How to Achieve Optimal X-ray Inspection Machine Performance in Three Steps
To help X-ray inspection machine owners get the most out of their investment, Eagle Product Inspection offers suggestions for optimizing peak performance during the lifecycle of the equipment.
According to Travis Ratcliff, service manager, North America, operators can take some simple but crucial steps to ensure that their X-ray machines are operating at the best and most consistent level. “There’s a lot on the line when it comes to safety and quality, so inspection equipment has to run as optimally as possible. In addition to choosing a well-constructed, rugged machine that is built to last, maintenance and planning go a long way in achieving that optimal operation,” he says.
Ratcliff suggests three areas of action for maximizing X-ray system efficiency and simultaneously lowering the total cost of ownership of the equipment:
- Take stock of the operating environment: “The setting on the line or plant floor should be conducive for the effectiveness of the machine,” says Ratcliff. For example, because fluctuations in power and/or electricity can impact imaging and analysis performed by an X-ray machine, clean, stable power is pivotal. Eagle’s experts recommend a maximum fluctuation range of +10 to -5 percent and, depending on the facility, may suggest the installation of an independent power unit. In addition, because X-ray depends on stability, a machine should be securely bolted to the floor to prevent any vibration that may interfere with the beam. Product that arrives from a transfer point to the X-ray machine should be consistently presented and tightly controlled.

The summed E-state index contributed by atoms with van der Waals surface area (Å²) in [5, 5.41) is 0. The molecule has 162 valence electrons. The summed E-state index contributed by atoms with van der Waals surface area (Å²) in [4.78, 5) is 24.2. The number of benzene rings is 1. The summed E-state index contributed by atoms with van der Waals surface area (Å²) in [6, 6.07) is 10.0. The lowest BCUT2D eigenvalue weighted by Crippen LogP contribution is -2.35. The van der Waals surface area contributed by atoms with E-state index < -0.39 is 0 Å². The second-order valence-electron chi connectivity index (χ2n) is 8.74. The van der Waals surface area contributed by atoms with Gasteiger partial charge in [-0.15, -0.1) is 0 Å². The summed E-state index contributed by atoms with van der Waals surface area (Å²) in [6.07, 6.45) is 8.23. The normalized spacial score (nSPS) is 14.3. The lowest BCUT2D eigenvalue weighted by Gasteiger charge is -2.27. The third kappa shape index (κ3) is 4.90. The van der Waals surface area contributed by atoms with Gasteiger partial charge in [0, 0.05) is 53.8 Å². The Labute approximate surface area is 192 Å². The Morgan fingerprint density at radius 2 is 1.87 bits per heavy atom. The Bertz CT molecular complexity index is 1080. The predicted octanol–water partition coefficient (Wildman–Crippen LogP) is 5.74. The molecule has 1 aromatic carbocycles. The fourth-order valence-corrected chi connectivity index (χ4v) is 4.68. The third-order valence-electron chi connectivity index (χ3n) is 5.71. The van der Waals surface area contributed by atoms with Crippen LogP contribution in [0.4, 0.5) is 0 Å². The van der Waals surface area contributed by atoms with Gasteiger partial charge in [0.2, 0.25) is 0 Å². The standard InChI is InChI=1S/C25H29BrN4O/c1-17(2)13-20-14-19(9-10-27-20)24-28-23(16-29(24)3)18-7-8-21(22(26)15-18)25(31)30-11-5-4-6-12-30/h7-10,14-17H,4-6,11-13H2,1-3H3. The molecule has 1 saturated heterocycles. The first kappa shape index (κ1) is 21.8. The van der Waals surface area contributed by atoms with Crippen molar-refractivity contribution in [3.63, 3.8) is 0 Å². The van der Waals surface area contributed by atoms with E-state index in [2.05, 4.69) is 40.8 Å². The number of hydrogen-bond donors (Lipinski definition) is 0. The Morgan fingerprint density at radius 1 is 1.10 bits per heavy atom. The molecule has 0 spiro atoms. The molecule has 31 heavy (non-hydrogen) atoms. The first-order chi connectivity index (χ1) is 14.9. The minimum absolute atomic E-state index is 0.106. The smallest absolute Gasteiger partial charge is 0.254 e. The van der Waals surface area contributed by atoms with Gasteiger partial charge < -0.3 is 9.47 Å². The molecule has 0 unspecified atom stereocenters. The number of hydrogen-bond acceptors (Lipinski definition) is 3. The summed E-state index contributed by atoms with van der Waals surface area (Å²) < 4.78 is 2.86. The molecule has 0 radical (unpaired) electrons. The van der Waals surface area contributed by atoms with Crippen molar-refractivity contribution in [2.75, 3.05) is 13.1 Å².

- Train for success: Proper set-up of the machine and correct teardown and cleaning procedures depend on the machine operator, underscoring the importance of thorough user training. “Operators need to understand what the machine is telling them through the controls or software so they can make needed adjustments quickly and prevent unnecessary downtime,” says Ratcliff. In addition, users should recognize the layers of technologies the system offers and realize that there are limitations even with the most advanced equipment and software.
- Be proactive. Preventive maintenance programs are essential, given the fact that these are machines that, although built to last, do experience wear after a certain number of years and uses. “Talk to your equipment provider and ask about maintenance plans that can ensure uptime,” says Ratcliff. Having preventive maintenance kits and extra parts on site is also a way to optimize performance and extend the longevity of X-ray machines by limiting downtime.
Ratcliff emphasizes the importance of planning for the unplanned by having a network support plan in place, including remote support, for faster response time in the event of any problem or issue with the machinery. “As with anything—another piece of processing equipment, a vehicle or an appliance—X-ray machines wear over time. But these are ways that manufacturers can get the best and longest performance out of their systems and their investment,” he says.
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